A client of mine recently had their vCenter 5.0 appliance replaced with a new vCenter 5.1 appliance, something vCenter Operations Manager did not enjoy. In this case the original vCenter 5.0 Appliance was turned shut down, a new 5.1 Appliance deployed, with the same IP as the old one, and then configured. Naturally the existing hosts were added to the fresh vCenter, clusters recreated and in general everything was reconfigured.
SearchserverVirtualization published an article today called «Experts weigh in on CTO Herrod’s departure, future of VMware» where I have been quoted in regard toSteve Herrod’s departure from VMware. While the quote itself is correct, I feel that there is a need to further expand on what I said, in the context it was given in. So here it is, my entire response: My reaction to Steve Herrods departure is probably on par with just about everyone else's, one of surprise.
In order to be able to deploy vCenter Operations Manager, the ESXi host it is deployed to needs to be managed by a vCenter. At first glance, that seems like a fair and pretty straight forward requirement, right? But, is it? While I can see the need for a vCenter in the environment that vCenter Operations Manager is supposed to monitor, I don´t understand why the host you want to deploy the vApp on has to be managed by a vCenter instance as well?
vOPS 6.3 Environment Explorer Yesterday fellow vExpert Mattias Sundling gave me a little pre-release briefing of the new Dell/VKernel vOPS Server Explorer 6.3 release. While I don´t normally do press release posts like these, I´m willing to make an exception in this case. Not only is vOPS Server Explorer 6.3 available in a free version, with the familiar tools from previous versions, the new release also comes armed with a couple of new interesting tools in the suite:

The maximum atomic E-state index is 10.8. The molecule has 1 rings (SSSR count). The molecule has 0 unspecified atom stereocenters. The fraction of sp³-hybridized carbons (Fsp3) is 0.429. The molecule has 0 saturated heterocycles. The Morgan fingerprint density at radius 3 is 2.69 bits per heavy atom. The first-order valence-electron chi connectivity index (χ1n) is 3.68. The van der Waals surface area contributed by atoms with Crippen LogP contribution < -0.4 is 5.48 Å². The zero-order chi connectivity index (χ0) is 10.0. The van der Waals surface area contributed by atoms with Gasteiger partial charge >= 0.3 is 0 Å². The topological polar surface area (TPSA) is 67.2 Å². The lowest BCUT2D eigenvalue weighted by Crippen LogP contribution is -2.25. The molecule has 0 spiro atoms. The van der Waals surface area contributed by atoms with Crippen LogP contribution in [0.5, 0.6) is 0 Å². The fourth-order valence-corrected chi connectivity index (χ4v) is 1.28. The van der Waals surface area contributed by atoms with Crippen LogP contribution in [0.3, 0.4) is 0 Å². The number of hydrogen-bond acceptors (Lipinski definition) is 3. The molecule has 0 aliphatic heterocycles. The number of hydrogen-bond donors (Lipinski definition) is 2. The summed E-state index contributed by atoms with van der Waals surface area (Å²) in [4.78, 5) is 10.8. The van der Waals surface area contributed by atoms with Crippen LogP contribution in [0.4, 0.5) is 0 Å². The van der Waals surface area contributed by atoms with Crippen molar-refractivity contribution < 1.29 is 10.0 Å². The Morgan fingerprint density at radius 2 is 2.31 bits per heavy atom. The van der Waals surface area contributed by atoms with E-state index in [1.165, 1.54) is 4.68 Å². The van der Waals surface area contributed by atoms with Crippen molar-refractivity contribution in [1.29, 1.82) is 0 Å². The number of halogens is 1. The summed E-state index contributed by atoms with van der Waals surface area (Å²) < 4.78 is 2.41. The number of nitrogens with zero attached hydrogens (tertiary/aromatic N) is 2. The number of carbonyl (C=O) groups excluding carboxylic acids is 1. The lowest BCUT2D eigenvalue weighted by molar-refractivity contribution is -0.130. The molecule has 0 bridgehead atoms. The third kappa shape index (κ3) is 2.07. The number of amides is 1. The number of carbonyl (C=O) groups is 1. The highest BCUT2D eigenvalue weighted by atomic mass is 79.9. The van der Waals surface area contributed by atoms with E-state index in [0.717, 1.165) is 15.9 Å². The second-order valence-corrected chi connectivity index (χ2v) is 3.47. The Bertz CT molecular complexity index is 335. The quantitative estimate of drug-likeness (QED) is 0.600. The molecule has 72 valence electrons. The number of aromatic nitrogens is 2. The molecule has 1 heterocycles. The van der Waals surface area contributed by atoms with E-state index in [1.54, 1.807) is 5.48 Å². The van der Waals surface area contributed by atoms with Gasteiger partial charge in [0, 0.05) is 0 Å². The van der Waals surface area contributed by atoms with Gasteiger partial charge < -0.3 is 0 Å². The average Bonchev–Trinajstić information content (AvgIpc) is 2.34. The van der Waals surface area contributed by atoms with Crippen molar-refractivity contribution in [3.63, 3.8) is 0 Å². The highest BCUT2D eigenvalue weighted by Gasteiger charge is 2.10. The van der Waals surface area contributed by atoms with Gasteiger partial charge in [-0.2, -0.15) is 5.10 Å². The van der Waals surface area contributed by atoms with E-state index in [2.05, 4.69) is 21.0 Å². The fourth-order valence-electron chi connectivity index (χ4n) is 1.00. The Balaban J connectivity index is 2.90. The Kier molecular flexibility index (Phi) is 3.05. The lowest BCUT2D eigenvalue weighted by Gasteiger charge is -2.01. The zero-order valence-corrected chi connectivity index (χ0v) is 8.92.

Christopher Kusek, who runs pkguild.com, has just announced that he is running a contest where you can win a VMware Workstation 9 license. Seeing that announcement, and the fact that Christopher was nice enough to mention both me and vNinja.net in it, I have decided to also give away a license that has been lingering unused in my possession way to long. Instead of running my own contest, my license has been added to the existing contest so head on over there to read all the details.
One of the smaller improvements in vSphere 5 was the introduction of the «Virtual machine disks consolidation is needed» configuration alert if vSphere determines that there are orphaned snapshots for a given VM. Previous versions does not show this warning message, and datastore usage could potentially skyrocket for no apparent reason if something continues to create snapshots that are not properly cleaned up when they are no longer in use.
A little while ago VMware announced Project Nee, something I was, and still am, pretty excited about. This afternoon I finally got access to the Hands-on Labs Online Beta part of Project Nee, and I have to say, this looks incredibly promising and useful. At the moment, the available labs are:Cloud Infrastructure: HOL-INF-02 - Explore vSphere 5.1 Distributed Switch (vDS) New Features This lab explores the new features of the vSphere Distributed Switch (vDS).
VMware vSphere Health Check is a service provided by VMware Professional Services, either by their own consultants or by a consultant from a VMware Certified Solution Provider. I´m lucky enough to be employed by a Premier VMware Solution Provider who offers this service to our customers, and I´ve completed a fair number of these health checks in the last couple of months. You might ask what the value of the Health Check is, and for the end customer it´s pretty clear cut.
The new vCenter Operations Manager 5.6 is now generally available, and one of many improvements from v5.5 is the new licensing scheme. The new foundation edition, is the new entry-level edition which from now on is included in every licensed vSphere edition free of charge. That´s right, you can now run vCenter Operations Manager 5.6 Foundation without purchasing any additional licenses. vCenter Operations Manager now comes in the following flavors:
One of my clients has recently been having issues with their storage solution, and wanted to export the events from vCenter that show storage performance degradation, to aid in troubleshooting with the vendor. For some reason, and I have yet to confirm that this is a bug with the vCenter 5.0 appliance or the vCenter Desktop Client, when an event export is done, the storage related events are not exported with the rest of the events.